10. MORE ON SLEEP. A bit like Dad helping with the birth (yeeuch!), having the baby sleep one inch from your head at night is trendy, and you're made to feel like bad parents if you don't do it. Well, we didn't care. We got Alex out into his own room (in a pram carrycot) in the first few weeks, as soon as we could manage to actually sleep without lying there straining to hear him breathing. OK, we put his carrycot in the doorway to his room, about 8 feet away from our bed in reality, but it was just enough that you could hear him cry but not be disturbed by his snuffling, wriggling and heavy breathing. The world became a better place for everyone.
11. PRAMS. Fantastic technology nowadays. The reviews in the magazines and websites are good, but they can't take into account your circumstances, which is what we found to be the real key. You need to sit down and work out exactly what you're going to be doing with the pram. Packing it up into the car a lot? It'll need to fit. There are some ingenious "travel systems" where the car seat comes straight out and fits on a chassis to become a pram. Compromises the comfort a bit, but very clever. However, when we thought about it, we realised we would seldom want to do that (use the pram straight from the car). Normally, if the baby was going somewhere in the car, it'd be to someone's house where we'd be carrying him inside in our arms. The pram would normally be used from home (or someone else's home) only. So the travel system wasn't for us. The best place to shop is somewhere where they ask you the right questions before letting you actually choose a pram. John Lewis (where the staff always seem to have been around for years) and Nippers (which have branches usually out in the country) are great.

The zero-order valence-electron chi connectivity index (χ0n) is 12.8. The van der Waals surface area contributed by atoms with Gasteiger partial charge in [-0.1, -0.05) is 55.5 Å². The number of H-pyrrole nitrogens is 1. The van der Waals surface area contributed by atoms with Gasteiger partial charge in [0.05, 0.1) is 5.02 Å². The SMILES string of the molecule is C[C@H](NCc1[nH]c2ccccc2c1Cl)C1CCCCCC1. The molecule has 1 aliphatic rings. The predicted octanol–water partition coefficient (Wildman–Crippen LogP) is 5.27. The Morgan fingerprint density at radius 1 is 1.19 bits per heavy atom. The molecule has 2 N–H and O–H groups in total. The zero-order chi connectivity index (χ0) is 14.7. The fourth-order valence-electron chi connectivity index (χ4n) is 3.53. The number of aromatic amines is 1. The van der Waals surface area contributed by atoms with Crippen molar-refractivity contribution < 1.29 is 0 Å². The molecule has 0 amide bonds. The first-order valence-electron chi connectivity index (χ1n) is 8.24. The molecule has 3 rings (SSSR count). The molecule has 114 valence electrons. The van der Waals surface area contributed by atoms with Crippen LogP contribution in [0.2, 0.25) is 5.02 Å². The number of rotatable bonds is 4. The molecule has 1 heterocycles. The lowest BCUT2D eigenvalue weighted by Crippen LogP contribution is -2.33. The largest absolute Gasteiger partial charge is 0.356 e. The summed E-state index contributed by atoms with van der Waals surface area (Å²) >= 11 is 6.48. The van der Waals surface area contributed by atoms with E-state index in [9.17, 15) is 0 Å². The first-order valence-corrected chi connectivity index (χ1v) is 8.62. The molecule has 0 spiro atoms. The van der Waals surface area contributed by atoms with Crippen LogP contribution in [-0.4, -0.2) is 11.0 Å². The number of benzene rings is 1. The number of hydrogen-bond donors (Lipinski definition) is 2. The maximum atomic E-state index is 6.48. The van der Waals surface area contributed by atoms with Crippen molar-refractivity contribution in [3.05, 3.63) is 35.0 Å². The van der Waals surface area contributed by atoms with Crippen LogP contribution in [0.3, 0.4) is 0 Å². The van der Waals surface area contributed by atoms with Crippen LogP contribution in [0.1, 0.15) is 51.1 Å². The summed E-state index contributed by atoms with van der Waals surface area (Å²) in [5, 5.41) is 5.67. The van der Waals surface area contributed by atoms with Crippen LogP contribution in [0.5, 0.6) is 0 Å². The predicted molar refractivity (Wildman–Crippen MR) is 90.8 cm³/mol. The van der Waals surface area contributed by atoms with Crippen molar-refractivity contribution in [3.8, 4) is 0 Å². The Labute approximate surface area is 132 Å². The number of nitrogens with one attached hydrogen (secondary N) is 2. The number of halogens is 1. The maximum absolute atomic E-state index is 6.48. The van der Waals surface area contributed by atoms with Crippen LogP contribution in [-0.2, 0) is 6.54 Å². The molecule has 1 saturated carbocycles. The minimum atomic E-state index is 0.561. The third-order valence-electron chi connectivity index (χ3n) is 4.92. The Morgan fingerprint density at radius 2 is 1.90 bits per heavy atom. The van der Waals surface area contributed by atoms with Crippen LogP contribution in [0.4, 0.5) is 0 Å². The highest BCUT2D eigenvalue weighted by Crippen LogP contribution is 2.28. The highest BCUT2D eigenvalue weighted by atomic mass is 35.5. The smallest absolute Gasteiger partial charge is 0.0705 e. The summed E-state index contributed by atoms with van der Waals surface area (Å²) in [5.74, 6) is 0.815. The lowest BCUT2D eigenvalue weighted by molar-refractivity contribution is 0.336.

12. CAR SEATS. The best ever tip for Dads coming up. But first... You'll need a car seat, if only to get junior home from hospital. It is essential to buy the seat from somewhere which allows you to try it out in your car. We'd have been in real trouble if we hadn't done this, as not a single standard car seat (we eventually found out) fitted our Honda. So you must go somewhere which will take the seat out to your car and see that it fits. Seat belts are often too short for some designs, seats are odd shapes, etc. Nippers was fantastic for this. Obviously many town centre stores will have problems. Now here's the best ever tip for Dads. When you leave hospital, they give you the baby, and you lead a fragile Mum out to the car. What you do not want happening at this point is the realisation that you don't know how to put the kid in the car seat. Mum will not have any patience, the baby won't like being outside (it'll be the first time) waiting for you to read the instructions, and it'll all end in tears (three lots, probably). So (and this is not as daft as it seems) practice beforehand. And practice again. And again. You've got to be really slick on the day. And you'll be terrified. What do you practice with? What's baby sized, has the right number of limbs etc, and doesn't mind being practised with? That's right, your favourite teddy. It's actually quite fun.